Gevo, the Pasadena, Calif., based developer of synthetic biofuels just wrapped up a $17 million third round of funding. New investors Burrill & Co. and Malaysian Life Sciences Capital Fund joined cleantech regulars Khosla Ventures and Virgin Green Fund; the biofuel start-up has already raised over $30 million since the beginning of last year.
Like competitors LS9, OPX Biotechnologies and Amyris (see our prior coverage here, here and here), Gevo is trying to change the face of the biofuel industry by using synthetic biology to engineer enzymes and microorganisms to convert cellulosic crops and waste into advanced biofuels like isobutanol and butanol. Butanol, the company claims, is superior to first-generation biofuels like corn ethanol in several respects: It has a higher energy content; does not absorb water and can easily be transported through the existing gas infrastructure; and — perhaps most importantly — can be directly pumped into current vehicles.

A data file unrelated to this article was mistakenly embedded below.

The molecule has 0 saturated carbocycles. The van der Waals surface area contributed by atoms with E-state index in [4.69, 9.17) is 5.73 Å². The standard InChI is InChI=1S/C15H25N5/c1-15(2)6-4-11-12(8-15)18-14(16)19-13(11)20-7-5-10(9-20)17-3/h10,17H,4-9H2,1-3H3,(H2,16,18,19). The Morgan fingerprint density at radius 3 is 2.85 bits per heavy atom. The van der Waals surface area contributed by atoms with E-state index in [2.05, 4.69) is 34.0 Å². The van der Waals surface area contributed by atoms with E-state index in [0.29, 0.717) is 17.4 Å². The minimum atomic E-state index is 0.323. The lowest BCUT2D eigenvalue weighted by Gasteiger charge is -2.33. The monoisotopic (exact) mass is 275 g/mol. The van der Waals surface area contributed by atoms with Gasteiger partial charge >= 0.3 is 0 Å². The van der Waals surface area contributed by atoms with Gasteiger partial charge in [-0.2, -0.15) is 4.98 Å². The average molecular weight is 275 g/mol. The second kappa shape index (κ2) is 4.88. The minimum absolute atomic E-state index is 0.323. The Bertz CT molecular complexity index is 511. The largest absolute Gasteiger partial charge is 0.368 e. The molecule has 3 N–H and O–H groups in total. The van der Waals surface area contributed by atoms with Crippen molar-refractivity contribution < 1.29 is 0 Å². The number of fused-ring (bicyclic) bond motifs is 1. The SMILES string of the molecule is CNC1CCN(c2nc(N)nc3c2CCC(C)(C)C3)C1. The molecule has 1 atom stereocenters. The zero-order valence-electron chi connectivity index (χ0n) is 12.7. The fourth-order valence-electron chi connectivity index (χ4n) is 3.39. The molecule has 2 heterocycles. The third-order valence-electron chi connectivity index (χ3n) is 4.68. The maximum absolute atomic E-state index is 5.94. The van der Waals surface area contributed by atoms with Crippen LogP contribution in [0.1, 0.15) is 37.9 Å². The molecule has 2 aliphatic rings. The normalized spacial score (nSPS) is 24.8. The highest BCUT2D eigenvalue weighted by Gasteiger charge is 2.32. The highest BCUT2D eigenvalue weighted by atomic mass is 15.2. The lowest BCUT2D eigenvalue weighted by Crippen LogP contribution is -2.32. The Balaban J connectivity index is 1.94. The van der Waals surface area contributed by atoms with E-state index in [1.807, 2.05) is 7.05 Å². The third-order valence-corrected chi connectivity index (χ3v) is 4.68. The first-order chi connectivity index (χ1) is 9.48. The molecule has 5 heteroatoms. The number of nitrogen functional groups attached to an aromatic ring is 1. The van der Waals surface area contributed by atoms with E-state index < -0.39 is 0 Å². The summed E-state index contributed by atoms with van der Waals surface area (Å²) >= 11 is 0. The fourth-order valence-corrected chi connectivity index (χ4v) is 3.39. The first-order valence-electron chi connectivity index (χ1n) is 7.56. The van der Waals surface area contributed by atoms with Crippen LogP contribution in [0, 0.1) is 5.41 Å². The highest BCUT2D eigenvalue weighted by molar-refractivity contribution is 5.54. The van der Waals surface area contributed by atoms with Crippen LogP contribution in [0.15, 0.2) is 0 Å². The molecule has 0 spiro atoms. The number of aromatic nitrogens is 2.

Gevo says its metabolic and process engineering techniques will facilitate the commercial-scale production of second-generation biofuels and bring costs down to compete with current biofuels, like corn ethanol. The cost of producing cellulolytic enzymes hovers around 20 – 50 cents per gallon of ethanol produced; the cost of producing a gallon of corn ethanol, on the other hand, is only about 3 – 4 cents.
The company is working on an alternative jet fuel for Richard Branson’s Virgin Airways and is otherwise focusing on optimizing the conversion efficiencies of its proprietary microorganism strains and enzymes.